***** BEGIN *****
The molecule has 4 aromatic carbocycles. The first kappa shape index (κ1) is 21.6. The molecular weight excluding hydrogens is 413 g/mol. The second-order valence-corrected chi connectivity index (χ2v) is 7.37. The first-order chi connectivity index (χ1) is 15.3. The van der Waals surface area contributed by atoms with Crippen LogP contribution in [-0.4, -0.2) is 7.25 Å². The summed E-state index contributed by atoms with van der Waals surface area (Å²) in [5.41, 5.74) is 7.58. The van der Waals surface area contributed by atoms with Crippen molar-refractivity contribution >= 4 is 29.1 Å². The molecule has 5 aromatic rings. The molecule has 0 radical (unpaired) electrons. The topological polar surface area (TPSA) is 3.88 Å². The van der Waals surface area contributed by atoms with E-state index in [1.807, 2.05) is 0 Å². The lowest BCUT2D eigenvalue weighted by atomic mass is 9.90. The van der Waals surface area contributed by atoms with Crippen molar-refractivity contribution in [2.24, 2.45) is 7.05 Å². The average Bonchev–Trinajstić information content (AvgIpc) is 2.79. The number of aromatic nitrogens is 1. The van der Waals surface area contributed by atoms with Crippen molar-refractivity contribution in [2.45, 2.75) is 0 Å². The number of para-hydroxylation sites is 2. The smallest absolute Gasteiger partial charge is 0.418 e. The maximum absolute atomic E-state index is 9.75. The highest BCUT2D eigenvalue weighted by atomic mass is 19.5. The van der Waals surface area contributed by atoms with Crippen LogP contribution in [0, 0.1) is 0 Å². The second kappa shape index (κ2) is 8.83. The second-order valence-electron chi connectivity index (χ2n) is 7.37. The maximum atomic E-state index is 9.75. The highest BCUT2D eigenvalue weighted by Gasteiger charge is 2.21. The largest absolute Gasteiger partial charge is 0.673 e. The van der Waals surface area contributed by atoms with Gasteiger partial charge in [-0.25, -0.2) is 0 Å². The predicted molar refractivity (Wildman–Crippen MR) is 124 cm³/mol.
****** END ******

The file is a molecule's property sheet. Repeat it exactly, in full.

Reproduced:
The molecule has 4 aromatic carbocycles. The first kappa shape index (κ1) is 21.6. The molecular weight excluding hydrogens is 413 g/mol. The second-order valence-corrected chi connectivity index (χ2v) is 7.37. The first-order chi connectivity index (χ1) is 15.3. The van der Waals surface area contributed by atoms with Crippen LogP contribution in [-0.4, -0.2) is 7.25 Å². The summed E-state index contributed by atoms with van der Waals surface area (Å²) in [5.41, 5.74) is 7.58. The van der Waals surface area contributed by atoms with Crippen molar-refractivity contribution >= 4 is 29.1 Å². The molecule has 5 aromatic rings. The molecule has 0 radical (unpaired) electrons. The topological polar surface area (TPSA) is 3.88 Å². The van der Waals surface area contributed by atoms with E-state index in [1.807, 2.05) is 0 Å². The lowest BCUT2D eigenvalue weighted by atomic mass is 9.90. The van der Waals surface area contributed by atoms with Crippen molar-refractivity contribution in [2.24, 2.45) is 7.05 Å². The average Bonchev–Trinajstić information content (AvgIpc) is 2.79. The number of aromatic nitrogens is 1. The van der Waals surface area contributed by atoms with Crippen molar-refractivity contribution in [2.45, 2.75) is 0 Å². The number of para-hydroxylation sites is 2. The smallest absolute Gasteiger partial charge is 0.418 e. The maximum absolute atomic E-state index is 9.75. The highest BCUT2D eigenvalue weighted by atomic mass is 19.5. The van der Waals surface area contributed by atoms with Crippen LogP contribution in [0, 0.1) is 0 Å². The second kappa shape index (κ2) is 8.83. The second-order valence-electron chi connectivity index (χ2n) is 7.37. The maximum atomic E-state index is 9.75. The highest BCUT2D eigenvalue weighted by Gasteiger charge is 2.21. The largest absolute Gasteiger partial charge is 0.673 e. The van der Waals surface area contributed by atoms with Gasteiger partial charge in [-0.25, -0.2) is 0 Å². The predicted molar refractivity (Wildman–Crippen MR) is 124 cm³/mol.